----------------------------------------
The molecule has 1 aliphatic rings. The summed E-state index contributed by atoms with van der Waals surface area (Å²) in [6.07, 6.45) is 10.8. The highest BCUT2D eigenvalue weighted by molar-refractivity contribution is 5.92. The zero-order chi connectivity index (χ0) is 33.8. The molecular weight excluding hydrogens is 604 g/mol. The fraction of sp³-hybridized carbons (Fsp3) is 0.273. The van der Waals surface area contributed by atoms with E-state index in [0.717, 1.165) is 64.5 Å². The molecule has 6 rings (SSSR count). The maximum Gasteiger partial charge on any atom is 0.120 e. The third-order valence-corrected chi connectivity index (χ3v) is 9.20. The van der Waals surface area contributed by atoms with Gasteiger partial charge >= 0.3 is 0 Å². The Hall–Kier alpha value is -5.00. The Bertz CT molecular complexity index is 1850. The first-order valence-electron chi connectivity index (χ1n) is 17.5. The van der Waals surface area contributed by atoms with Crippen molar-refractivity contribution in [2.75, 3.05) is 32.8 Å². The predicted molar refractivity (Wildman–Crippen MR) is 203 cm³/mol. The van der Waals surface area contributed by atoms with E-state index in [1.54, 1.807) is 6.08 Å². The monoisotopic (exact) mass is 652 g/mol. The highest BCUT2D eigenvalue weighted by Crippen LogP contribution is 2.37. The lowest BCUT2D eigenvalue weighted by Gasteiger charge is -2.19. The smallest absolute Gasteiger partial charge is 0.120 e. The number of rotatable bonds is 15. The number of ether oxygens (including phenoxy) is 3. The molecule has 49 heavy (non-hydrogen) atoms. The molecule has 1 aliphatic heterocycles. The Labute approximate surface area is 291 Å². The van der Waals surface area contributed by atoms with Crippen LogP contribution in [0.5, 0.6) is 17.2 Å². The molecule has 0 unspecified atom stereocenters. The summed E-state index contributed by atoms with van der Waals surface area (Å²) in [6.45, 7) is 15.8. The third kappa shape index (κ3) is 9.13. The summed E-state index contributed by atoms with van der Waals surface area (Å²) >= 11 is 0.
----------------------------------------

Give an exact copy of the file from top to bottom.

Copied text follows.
The molecule has 1 aliphatic rings. The summed E-state index contributed by atoms with van der Waals surface area (Å²) in [6.07, 6.45) is 10.8. The highest BCUT2D eigenvalue weighted by molar-refractivity contribution is 5.92. The zero-order chi connectivity index (χ0) is 33.8. The molecular weight excluding hydrogens is 604 g/mol. The fraction of sp³-hybridized carbons (Fsp3) is 0.273. The van der Waals surface area contributed by atoms with E-state index in [0.717, 1.165) is 64.5 Å². The molecule has 6 rings (SSSR count). The maximum Gasteiger partial charge on any atom is 0.120 e. The third-order valence-corrected chi connectivity index (χ3v) is 9.20. The van der Waals surface area contributed by atoms with Gasteiger partial charge >= 0.3 is 0 Å². The Hall–Kier alpha value is -5.00. The Bertz CT molecular complexity index is 1850. The first-order valence-electron chi connectivity index (χ1n) is 17.5. The van der Waals surface area contributed by atoms with Crippen molar-refractivity contribution in [2.75, 3.05) is 32.8 Å². The predicted molar refractivity (Wildman–Crippen MR) is 203 cm³/mol. The van der Waals surface area contributed by atoms with E-state index in [1.54, 1.807) is 6.08 Å². The monoisotopic (exact) mass is 652 g/mol. The highest BCUT2D eigenvalue weighted by Crippen LogP contribution is 2.37. The lowest BCUT2D eigenvalue weighted by Gasteiger charge is -2.19. The smallest absolute Gasteiger partial charge is 0.120 e. The number of rotatable bonds is 15. The number of ether oxygens (including phenoxy) is 3. The molecule has 49 heavy (non-hydrogen) atoms. The molecule has 1 aliphatic heterocycles. The Labute approximate surface area is 291 Å². The van der Waals surface area contributed by atoms with Crippen LogP contribution in [0.5, 0.6) is 17.2 Å². The molecule has 0 unspecified atom stereocenters. The summed E-state index contributed by atoms with van der Waals surface area (Å²) in [6.45, 7) is 15.8. The third kappa shape index (κ3) is 9.13. The summed E-state index contributed by atoms with van der Waals surface area (Å²) >= 11 is 0.